Summary: Can a single employee be an “organised grouping of employees” for the purposes of the TUPE service provision change test?
Yes, confirms the Court of Appeal in Rynda (UK) Ltd v. Rhinjsburger.
Background: The Transfer of Undertakings (Protection of Employment) Regulations 2006 (TUPE) operate to transfer employees’ contracts of employment where a contractor stops carrying out activities for a client and those activities are either performed by another contractor, or, brought in house; i.e. there is a service provision change. The test for which employees transfer in these circumstances is any employees in an organised grouping whose principal purpose is the carrying out of activities on behalf of the client.
Facts: Ms Rhinjsburger was a commercial property manager. She was employed from May 2009 to 31 December 2010 to manage properties in the Netherlands. She had no duties other than managing the Netherlands properties and no one assisted her in carrying out that work. Although for a short period Ms Rhinjsburger also managed some properties in Germany.
Ms Rhinjsburger’s employer, Drivers Jonas Deloitte LLP, decided to withdraw from managing the Netherlands properties and the owners of the properties, the Rynda Group, arranged for one of its subsidiaries Rynda (UK) Ltd, to take over the management. Ms Rhinjsburger’s employment with Drivers Jonas Deloitte LLP ended on 31 December 2010. On 1 January 2011, Ms Rhinjsburger started working for Rynda (UK) Ltd as a senior asset manager. She continued to do exactly the same job as before, managing the Netherlands properties. Eight months later, she was dismissed.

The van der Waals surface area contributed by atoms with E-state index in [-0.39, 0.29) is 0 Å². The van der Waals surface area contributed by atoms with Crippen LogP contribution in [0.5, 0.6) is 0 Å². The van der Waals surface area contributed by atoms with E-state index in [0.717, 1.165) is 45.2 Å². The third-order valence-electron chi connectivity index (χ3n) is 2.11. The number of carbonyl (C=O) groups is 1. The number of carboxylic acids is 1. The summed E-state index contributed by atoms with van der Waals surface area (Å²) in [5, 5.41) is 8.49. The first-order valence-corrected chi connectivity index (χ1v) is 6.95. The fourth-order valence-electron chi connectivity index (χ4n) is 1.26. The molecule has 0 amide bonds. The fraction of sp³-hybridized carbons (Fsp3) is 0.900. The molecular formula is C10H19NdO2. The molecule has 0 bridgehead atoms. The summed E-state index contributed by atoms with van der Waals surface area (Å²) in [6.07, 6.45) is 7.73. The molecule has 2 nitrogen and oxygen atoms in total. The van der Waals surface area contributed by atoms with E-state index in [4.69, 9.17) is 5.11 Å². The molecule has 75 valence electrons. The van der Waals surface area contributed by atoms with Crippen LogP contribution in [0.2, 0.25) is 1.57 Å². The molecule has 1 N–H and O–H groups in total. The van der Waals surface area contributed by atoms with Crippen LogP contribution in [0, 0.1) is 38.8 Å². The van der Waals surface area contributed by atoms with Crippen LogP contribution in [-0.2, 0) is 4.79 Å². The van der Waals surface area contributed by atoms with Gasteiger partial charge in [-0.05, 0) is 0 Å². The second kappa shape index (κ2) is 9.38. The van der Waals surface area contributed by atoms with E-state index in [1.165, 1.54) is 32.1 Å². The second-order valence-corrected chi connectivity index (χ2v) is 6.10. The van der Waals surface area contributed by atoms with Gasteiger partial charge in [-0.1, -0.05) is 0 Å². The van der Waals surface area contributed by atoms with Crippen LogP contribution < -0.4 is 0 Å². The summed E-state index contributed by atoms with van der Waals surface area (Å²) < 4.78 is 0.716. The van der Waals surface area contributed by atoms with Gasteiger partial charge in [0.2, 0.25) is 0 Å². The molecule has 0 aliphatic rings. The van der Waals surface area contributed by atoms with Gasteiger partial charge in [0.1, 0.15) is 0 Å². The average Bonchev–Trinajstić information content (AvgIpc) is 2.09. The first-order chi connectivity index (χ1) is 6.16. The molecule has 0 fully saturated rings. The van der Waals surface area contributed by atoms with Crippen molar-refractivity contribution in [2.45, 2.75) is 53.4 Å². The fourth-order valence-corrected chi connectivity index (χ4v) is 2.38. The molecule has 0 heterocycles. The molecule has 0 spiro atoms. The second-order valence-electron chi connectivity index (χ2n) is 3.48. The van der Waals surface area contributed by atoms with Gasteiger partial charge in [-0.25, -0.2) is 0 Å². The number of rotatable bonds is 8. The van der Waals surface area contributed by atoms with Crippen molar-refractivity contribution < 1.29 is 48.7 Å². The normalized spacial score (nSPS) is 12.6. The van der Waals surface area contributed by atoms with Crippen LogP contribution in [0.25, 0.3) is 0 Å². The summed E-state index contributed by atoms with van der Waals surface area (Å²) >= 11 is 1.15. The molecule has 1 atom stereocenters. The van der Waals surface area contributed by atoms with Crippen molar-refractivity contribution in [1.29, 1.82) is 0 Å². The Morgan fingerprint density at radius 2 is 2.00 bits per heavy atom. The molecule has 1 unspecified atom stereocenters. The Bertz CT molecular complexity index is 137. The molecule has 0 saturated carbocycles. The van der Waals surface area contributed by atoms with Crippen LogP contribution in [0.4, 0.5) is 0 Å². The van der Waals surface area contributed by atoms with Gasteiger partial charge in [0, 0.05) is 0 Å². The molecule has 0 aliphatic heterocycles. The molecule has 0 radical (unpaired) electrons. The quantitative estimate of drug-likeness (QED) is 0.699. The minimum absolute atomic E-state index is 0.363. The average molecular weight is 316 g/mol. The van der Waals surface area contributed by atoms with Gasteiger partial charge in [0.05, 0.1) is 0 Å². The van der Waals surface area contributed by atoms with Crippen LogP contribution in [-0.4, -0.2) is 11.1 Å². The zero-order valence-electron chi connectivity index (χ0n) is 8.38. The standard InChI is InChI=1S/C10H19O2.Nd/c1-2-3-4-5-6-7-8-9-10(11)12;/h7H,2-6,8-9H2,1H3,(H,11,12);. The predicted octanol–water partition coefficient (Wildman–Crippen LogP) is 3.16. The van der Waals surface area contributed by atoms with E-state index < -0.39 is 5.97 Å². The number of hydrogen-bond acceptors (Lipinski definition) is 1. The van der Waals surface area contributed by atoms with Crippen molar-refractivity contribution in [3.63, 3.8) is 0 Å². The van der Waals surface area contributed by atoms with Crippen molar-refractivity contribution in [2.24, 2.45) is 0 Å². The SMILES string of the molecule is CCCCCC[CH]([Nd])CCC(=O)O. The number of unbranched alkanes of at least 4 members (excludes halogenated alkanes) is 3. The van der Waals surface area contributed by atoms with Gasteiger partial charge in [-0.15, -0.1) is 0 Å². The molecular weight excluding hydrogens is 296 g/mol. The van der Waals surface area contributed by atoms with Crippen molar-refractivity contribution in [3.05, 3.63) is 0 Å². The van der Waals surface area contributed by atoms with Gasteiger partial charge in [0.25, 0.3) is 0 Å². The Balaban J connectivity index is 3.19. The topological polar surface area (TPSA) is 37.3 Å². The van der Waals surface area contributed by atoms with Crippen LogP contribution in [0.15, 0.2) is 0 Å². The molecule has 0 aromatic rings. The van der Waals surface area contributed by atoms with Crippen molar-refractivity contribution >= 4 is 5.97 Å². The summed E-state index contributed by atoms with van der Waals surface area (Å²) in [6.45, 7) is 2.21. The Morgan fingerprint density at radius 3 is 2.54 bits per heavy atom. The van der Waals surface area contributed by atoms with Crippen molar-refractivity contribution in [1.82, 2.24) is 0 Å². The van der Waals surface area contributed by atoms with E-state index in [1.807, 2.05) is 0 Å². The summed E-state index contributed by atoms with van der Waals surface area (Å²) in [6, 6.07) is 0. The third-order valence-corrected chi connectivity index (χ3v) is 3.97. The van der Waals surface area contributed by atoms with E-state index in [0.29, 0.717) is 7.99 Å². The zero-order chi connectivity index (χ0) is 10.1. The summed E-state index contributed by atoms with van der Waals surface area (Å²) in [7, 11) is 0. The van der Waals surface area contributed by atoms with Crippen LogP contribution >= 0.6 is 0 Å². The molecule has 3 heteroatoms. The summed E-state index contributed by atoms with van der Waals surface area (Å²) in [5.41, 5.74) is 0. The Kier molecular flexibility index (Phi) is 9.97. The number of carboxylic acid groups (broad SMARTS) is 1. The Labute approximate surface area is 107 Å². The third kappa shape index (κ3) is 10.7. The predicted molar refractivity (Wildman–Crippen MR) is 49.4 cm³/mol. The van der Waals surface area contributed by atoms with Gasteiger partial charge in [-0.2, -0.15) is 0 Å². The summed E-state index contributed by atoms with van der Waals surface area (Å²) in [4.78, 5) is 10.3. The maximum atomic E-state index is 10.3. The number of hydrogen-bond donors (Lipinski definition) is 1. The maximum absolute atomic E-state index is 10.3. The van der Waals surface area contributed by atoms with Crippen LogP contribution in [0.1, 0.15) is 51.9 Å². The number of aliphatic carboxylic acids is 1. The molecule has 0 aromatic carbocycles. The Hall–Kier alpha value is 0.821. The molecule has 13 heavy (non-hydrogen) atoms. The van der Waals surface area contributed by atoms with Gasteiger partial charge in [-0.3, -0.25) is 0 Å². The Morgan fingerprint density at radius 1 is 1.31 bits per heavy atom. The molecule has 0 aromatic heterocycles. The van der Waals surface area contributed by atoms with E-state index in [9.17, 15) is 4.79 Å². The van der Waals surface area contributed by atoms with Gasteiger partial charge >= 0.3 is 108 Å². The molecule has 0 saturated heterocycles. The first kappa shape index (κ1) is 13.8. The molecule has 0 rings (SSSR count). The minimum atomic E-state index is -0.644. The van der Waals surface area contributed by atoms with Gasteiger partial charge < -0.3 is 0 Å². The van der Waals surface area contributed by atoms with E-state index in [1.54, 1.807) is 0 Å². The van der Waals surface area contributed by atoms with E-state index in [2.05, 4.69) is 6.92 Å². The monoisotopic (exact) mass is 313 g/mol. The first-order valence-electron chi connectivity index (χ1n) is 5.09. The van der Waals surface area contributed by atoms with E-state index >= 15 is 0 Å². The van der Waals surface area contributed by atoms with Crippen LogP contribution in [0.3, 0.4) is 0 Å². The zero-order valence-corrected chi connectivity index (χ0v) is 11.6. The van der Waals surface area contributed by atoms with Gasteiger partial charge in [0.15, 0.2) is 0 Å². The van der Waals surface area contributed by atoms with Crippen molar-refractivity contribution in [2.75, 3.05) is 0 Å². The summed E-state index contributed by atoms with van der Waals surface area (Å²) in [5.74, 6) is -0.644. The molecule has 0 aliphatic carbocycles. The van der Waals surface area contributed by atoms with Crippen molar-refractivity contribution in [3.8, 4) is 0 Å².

Ms Rhinjsburger brought an unfair dismissal claim against Rynda (UK) Ltd. However, in order to have sufficient service to bring the claim she asserted that her employment had commenced in May 2009 and that she had TUPE transferred from Drivers Jonas Deloitte LLP to Rynda (UK) Ltd on 1 January 2011.
Both the Tribunal and the EAT found that Ms Rhijnsburger was an “organised grouping”, which had as its principal purpose the property management services for the Netherlands properties. The fact that Ms Rhijnsburger had, in the past, assumed some responsibility for the German properties, did not undermine this finding, as she had always devoted the majority of her time to the Netherlands properties. Further, Ms Rhijnsburger’s employer had consciously arranged its affairs so that she was solely responsible for managing the Netherlands properties.
The Court of Appeal agreed with the EAT’s decision and set out a useful test to apply when assessing whether there has been a service provision change TUPE transfer; as follows:
- Identify the service that was provided to the client;
- List the activities which the staff of the outgoing service provider performed in order to provide that service;
- Identify the employee, or employees, of the outgoing service provider who ordinarily carried out those activities; and
- Consider whether the outgoing service provider organised that employee, or those employees, into a “grouping” for the principal purpose of carrying out the listed activities.
Implications: This is a useful reminder that one individual can amount to an ‘organised grouping’ for the purposes of a TUPE service provision change. It is also the first time that the Court of Appeal has given guidance on what constitutes an ‘organised grouping’ and is a helpful summary of a tricky area.